MedicalResearch.com: What are the main findings of the study?
Dr. Mrug: Experiencing early puberty and having a best friend who misbehaves at age 11 both contribute to more aggressive and delinquent behavior in adolescent girls. Although most of these effects are transient and disappear by age 16, early maturing girls are at risk for continually higher delinquent behavior. Early puberty also seems to make girls more vulnerable to negative peer influences.
MedicalResearch.com: Were any of the findings unexpected?
Dr. Mrug: Most of the main findings were not surprising, but it was somewhat unexpected that many of the effects of early puberty and friend’s problem behavior dissipated over the 5-year follow up period.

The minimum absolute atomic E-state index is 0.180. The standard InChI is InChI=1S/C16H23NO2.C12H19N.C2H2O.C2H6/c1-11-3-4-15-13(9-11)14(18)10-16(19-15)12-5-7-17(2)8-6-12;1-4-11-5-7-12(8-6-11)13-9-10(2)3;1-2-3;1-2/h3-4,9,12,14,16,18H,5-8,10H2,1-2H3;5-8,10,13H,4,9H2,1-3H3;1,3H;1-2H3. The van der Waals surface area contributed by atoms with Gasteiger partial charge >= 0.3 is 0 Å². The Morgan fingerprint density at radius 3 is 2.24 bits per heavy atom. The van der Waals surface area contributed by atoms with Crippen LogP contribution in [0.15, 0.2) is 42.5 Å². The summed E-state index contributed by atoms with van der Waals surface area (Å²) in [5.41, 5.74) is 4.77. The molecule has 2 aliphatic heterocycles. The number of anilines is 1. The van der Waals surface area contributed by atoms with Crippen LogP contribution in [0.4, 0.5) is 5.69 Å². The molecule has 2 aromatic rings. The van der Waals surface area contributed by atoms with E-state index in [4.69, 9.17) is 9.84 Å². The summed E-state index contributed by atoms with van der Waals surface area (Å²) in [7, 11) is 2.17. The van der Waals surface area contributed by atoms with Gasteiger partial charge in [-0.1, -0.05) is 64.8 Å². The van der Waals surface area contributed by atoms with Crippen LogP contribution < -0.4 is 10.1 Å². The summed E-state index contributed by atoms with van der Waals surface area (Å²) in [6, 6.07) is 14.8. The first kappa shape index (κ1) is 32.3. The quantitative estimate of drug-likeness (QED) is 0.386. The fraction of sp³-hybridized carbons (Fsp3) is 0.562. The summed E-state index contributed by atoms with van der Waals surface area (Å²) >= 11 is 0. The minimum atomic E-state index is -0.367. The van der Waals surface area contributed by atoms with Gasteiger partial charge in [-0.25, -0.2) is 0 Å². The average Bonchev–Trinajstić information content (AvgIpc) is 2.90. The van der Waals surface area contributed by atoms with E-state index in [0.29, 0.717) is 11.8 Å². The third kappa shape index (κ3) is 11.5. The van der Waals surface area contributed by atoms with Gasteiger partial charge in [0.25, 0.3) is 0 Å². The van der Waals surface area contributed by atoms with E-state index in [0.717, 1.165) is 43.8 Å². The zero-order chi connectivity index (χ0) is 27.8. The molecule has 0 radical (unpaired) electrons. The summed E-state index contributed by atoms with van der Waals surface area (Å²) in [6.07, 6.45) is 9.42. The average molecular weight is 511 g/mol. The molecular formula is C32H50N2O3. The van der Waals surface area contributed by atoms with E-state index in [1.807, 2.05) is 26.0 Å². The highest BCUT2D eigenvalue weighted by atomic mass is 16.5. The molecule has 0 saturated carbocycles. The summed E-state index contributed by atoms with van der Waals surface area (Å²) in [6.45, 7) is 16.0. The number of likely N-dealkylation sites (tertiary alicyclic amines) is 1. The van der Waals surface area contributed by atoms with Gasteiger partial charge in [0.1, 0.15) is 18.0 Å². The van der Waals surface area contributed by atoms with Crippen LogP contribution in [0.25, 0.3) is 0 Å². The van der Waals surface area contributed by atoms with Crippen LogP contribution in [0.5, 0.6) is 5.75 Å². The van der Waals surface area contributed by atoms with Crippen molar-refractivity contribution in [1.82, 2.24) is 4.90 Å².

MedicalResearch.com: What should clinicians and patients take away from your report?
Dr. Mrug: First, the study shows that it may not be unusual for early maturing girls to show more problem behaviors in early adolescence, but that most of these problem behaviors will decrease over time. Second, the behavior of children’s and teens’ friends matters, and limiting friendships with peers who misbehave may help prevent problem behavior in the child. Third, girls who start puberty earlier than others are more vulnerable and may benefit from greater support and protection from their parents and other important people in their lives.
MedicalResearch.com: What recommendations do you have for future research as a result of this study?
Dr. Mrug: The findings indicate that it is important to evaluate the long-term effects of various risk factors for problem behavior, including early puberty and deviant friends. We also do not have solid understanding of why and how early puberty increases behavioral and emotional problems in girls, so more research on the mechanisms behind these effects is needed.